For forty years I’ve struggled to confront extreme anthropocentrism and the human and ecological ravages of what many now call the Anthropocene (but others more piquantly dub the Capitalocene, Eremezoic or Pyrocene) through ideas and methodologies that defend ‘ecologies of place’. I left my initial profession of town planning disillusioned by its social and environmental ineffectiveness and my poor fit as a technocrat. Turning to photography (which I thought could change hearts and minds) for a decade I celebrated wild landscapes on film in colour for publication and in black and white as art. Unlike many visual artists at the time I found the hyper-relativism of the then (and still) fashionable ‘post-modern turn’ ecologically incoherent, ethically confused and—bar the penchant for critique, irony and play—creatively unhelpful. Instead, as the Cold War waned and the growing shadow of our global ecological crisis became apparent, I adopted an increasingly haptic, poetic and tragic rationale and aesthetic. In 1993 I began bearing witness to the ever-deepening erosion of ecological relations by ‘gathering shadows’ without a camera—just as the flash of the nuclear bomb dropped on Hiroshima caught the shadows of its victims at the instant of their perishing. Employing procedures that are part land-art, part print-making, part ritual and part photography, I have endeavoured to ‘turn the landscape into the camera’.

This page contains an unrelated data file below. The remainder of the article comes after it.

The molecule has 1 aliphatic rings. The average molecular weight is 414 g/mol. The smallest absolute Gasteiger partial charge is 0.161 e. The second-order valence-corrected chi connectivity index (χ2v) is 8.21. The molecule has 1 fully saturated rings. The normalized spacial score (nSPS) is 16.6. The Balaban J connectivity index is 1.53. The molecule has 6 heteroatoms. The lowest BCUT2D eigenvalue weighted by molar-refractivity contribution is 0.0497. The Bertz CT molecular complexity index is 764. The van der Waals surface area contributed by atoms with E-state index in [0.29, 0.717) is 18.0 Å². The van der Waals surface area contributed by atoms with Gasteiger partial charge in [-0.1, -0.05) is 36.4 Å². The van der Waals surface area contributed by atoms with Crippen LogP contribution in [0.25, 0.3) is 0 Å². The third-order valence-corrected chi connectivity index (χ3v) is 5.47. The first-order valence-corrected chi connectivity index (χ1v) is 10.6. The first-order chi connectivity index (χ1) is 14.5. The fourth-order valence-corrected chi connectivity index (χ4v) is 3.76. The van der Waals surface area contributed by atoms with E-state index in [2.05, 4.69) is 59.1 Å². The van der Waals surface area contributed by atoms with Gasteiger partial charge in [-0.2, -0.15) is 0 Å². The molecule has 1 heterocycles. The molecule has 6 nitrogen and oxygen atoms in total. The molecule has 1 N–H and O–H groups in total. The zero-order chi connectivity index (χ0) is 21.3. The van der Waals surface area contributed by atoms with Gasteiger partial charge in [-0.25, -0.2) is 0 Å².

Parallel to and intersecting my environmental focus a second stream of my work has dealt with history and memory. This material is not publicly visible on this website but can be accessed on request.

A return to the film camera during the pandemic around my adopted home in goldrush-desecrated Dja Dja Wurrung country has generated audits of shadow, wind and coppiced fortitude. Having all but supplanted the slow liturgy of the darkroom for digital speed, writing and the gift of unrecorded witnessing, I encounter the shadows of ecological disruption everywhere. 

I am the author of two award-winning books and my photographs and art have been reviewed, exhibited and acquired for collections on four continents. I am the recipient of multiple art grants and my work has frequently been short-listed for prizes: in 2016 I won the ‘Scope Galleries Art Award for Art Concerning the Environment’. I have written widely on environmental matters and photography and lectured on photography and art in tertiary institutions for over 25 years. In 2015 I was awarded a PhD by RMIT University.